Let’s face it. Not every pretty thing fits in an 8×10 frame. Heck, not all of them are a proportional rectangle. Some are square, some are wide and squat, some are tall and skinny.
I’ve had this beautiful art print for years that I just haven’t been able to find a frame for (I blurred bits of it for copyright stuff). It’s a strange size and since I wasn’t going to have it custom framed for a small fortune, it has been sequestered to a box in a closet. Recently, I resolved to figure out how to build a picture frame for that lovely print, and I’m so glad I did! As a result I was able to build a picture frame that showcases my lovely print.
Really, making my own DIY picture frame was SO easy and actually cheaper than buying a frame at a department store. And there’s a bonus; some of the screws and such I bought are left over, and I can make another frame if I just get more molding and glass. I KNOW I will be using this little trick again!
The basic premise is to stack molding to substitute the routered groove that the back of most frames have. My molding was about 40 cents a foot. I know there is such a thing as picture molding, that has that routered groove built in. I wasn’t able to find any, so I improvised!
What You Need:
- Hand saw and miter box (This helped me cut straight. Also, if you are so inclined, you can make 45 degree angles on the corners with this)
- Wood glue
- Heavy duty stapler and 1/2 inch staples
- Turn buttons (You might find these near the glass section at your hardware store. I got mine on Amazon.)
- Screws, if those with your Turn Buttons are too long.
- Picture mounting brackets
- Cardboard for backing
- Glass or plexi (I hear Lowes will cut the glass you buy there. I cut mine myself. 14×16 inches was $4)
- A length of a wide flat molding.
- A length of a less wide flat molding.
How To Make It:
- First of all, calculate the WIDER molding. The way we’re going to be doing it, the top pieces are as long as you image is wide. The side pieces are the length of the image PLUS the thickness of the top pieces. The diagram below shows it better.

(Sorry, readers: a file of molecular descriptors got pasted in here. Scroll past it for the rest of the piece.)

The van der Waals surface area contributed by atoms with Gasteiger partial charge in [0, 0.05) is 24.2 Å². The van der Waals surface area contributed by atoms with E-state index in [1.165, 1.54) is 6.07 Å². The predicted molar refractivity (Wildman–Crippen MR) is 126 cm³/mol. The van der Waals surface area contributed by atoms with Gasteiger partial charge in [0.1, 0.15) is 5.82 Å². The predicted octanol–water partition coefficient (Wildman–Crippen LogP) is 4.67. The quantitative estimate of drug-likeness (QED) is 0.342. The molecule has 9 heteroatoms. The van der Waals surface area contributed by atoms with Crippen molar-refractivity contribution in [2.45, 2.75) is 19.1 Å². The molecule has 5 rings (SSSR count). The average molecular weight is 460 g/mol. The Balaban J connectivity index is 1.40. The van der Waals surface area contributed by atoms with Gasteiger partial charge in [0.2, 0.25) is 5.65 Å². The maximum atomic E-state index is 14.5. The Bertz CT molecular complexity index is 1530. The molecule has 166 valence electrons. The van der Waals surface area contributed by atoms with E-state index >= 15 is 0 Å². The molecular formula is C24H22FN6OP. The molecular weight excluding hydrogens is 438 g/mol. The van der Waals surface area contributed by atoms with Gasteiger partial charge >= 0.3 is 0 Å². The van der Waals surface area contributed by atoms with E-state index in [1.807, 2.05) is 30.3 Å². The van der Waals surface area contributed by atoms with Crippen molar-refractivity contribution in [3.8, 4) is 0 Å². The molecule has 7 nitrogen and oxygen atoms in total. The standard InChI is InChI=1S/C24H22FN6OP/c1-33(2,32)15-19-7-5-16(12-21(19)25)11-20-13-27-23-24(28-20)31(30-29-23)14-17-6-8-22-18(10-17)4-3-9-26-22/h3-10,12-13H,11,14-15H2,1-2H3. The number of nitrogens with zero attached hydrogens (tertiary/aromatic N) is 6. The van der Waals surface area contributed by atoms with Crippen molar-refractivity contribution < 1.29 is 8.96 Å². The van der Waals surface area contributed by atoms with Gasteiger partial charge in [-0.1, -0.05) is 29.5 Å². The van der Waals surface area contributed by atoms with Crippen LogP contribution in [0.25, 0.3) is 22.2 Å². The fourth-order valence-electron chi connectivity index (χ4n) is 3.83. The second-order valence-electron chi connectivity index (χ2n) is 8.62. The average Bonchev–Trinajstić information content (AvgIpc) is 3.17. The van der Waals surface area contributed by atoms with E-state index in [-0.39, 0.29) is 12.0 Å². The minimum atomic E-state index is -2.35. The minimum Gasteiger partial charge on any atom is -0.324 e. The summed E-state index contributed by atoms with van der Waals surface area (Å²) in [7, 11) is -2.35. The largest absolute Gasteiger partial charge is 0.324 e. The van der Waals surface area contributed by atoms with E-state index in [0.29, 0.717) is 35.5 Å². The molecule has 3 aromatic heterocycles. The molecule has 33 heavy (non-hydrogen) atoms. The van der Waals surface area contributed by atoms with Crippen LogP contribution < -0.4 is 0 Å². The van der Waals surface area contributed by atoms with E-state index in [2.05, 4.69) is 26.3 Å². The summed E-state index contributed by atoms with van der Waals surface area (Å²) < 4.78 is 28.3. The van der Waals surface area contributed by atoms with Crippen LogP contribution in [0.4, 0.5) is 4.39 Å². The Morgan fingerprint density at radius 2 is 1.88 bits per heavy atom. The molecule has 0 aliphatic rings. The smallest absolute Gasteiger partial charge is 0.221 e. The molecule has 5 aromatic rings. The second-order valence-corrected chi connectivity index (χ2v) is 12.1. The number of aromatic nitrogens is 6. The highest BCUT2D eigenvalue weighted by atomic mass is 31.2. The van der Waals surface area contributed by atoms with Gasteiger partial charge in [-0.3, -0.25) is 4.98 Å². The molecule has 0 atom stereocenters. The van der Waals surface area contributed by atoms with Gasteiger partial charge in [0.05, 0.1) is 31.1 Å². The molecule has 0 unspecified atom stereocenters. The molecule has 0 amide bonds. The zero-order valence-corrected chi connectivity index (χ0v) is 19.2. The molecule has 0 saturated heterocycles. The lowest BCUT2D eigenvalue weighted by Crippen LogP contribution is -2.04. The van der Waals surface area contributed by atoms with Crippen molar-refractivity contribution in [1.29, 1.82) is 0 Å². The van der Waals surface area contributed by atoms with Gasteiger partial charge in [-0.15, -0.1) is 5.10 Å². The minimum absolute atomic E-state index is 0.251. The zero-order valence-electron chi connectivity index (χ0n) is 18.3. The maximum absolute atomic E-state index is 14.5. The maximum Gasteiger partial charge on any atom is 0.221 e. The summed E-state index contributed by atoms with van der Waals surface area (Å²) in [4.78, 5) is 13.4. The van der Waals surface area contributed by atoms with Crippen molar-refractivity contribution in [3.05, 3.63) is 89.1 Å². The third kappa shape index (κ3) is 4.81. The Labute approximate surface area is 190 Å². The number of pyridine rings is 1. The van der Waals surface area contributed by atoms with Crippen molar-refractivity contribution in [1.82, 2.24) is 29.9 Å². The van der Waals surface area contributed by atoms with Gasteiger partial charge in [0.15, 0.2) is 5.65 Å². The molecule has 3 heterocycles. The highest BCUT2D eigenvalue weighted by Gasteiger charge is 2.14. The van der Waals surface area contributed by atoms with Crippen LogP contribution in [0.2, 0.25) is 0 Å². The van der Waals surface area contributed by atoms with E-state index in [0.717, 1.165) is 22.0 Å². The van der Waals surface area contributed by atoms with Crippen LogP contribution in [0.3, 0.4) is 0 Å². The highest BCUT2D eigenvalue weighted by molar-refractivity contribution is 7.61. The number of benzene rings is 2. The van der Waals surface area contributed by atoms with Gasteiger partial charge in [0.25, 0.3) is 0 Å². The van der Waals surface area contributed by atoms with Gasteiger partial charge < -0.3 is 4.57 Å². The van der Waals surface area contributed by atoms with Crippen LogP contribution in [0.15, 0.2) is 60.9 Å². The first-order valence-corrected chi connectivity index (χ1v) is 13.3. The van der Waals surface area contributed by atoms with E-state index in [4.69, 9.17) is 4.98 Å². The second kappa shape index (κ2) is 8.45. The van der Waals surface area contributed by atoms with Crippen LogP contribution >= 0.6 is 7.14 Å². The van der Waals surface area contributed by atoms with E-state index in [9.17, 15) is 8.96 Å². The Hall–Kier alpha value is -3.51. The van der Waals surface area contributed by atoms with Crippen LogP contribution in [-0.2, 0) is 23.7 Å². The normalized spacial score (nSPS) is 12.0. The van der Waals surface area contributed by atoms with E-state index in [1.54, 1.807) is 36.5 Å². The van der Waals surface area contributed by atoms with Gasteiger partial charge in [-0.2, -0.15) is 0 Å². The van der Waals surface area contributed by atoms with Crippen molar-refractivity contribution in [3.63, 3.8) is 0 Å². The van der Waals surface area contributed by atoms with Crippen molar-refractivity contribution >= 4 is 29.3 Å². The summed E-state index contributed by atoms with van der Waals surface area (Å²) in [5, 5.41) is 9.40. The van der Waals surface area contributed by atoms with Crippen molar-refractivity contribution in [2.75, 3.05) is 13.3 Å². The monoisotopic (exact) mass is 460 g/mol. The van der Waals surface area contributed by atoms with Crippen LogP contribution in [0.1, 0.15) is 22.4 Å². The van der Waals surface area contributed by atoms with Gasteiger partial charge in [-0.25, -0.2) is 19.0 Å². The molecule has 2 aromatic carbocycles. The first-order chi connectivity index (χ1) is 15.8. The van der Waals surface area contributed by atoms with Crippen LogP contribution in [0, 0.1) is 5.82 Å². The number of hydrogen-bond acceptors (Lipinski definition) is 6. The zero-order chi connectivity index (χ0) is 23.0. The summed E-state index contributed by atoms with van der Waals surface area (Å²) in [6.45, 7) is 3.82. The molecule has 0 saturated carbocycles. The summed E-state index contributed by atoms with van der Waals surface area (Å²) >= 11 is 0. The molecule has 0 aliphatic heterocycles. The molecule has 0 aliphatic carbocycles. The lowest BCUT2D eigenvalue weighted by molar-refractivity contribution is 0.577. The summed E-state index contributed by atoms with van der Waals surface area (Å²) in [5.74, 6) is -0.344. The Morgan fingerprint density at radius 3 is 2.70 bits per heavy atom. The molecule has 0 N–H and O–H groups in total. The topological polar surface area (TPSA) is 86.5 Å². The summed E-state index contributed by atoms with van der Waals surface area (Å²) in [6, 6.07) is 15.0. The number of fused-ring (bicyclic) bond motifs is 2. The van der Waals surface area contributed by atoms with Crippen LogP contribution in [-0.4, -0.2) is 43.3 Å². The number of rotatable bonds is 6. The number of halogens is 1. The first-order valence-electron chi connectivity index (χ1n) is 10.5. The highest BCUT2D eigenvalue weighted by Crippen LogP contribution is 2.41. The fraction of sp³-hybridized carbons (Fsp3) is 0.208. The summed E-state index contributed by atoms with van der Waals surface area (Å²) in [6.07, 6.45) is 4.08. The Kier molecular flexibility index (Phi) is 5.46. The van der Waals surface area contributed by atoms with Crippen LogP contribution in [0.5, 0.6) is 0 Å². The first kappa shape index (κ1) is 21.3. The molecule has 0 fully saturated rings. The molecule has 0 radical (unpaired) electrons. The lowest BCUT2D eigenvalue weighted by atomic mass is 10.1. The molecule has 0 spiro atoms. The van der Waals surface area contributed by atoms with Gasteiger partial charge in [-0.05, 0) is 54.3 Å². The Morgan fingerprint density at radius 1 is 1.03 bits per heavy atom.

- Cut your wide molding to length using the miter box and hand saw. Sand all edges a bit to make sure they look polished.
- Glue edge to edge in the formation shown in the diagram and in the photo below. Let dry.
- In addition to the wider molding – we’re going to use a narrower piece on top. The long pieces will be the same as they were for the wide molding, but your top and bottom pieces will have to make up the difference in thickness. I just held it up to the glued wider frame and marked it. I did this the reverse way on mine, but I think this way is better. Do as I say not as I do!!
- Glue the narrower molding pieces to the edge of the wide frame. This leaves an inset area in the middle for the glass and backing to rest. Use the staple gun to staple across the joints. My staples went through the narrow molding a little bit into the wide molding without going all the way through (1/2 inch staples)
- Color your frame however you like. I used white flat spray paint.
- Place clean glass in the inset. Put image on top as in a normal frame.
- Cut a piece of cardboard to work as the backer for the whole thing.
- Install the turn buttons. The screws mine came with were too long, so I had to use shorter. These allows you to change the picture, clean the glass etc and then put everything back.
- I used a “self leveling” picture hanger to hold my frame up to the wall.
And That’s it!! All in all this project took very little time and I am SO HAPPY to finally have this piece framed!! Now I don’t have to fuss about buying great finds from the local art students or artists, since I can frame them at home!
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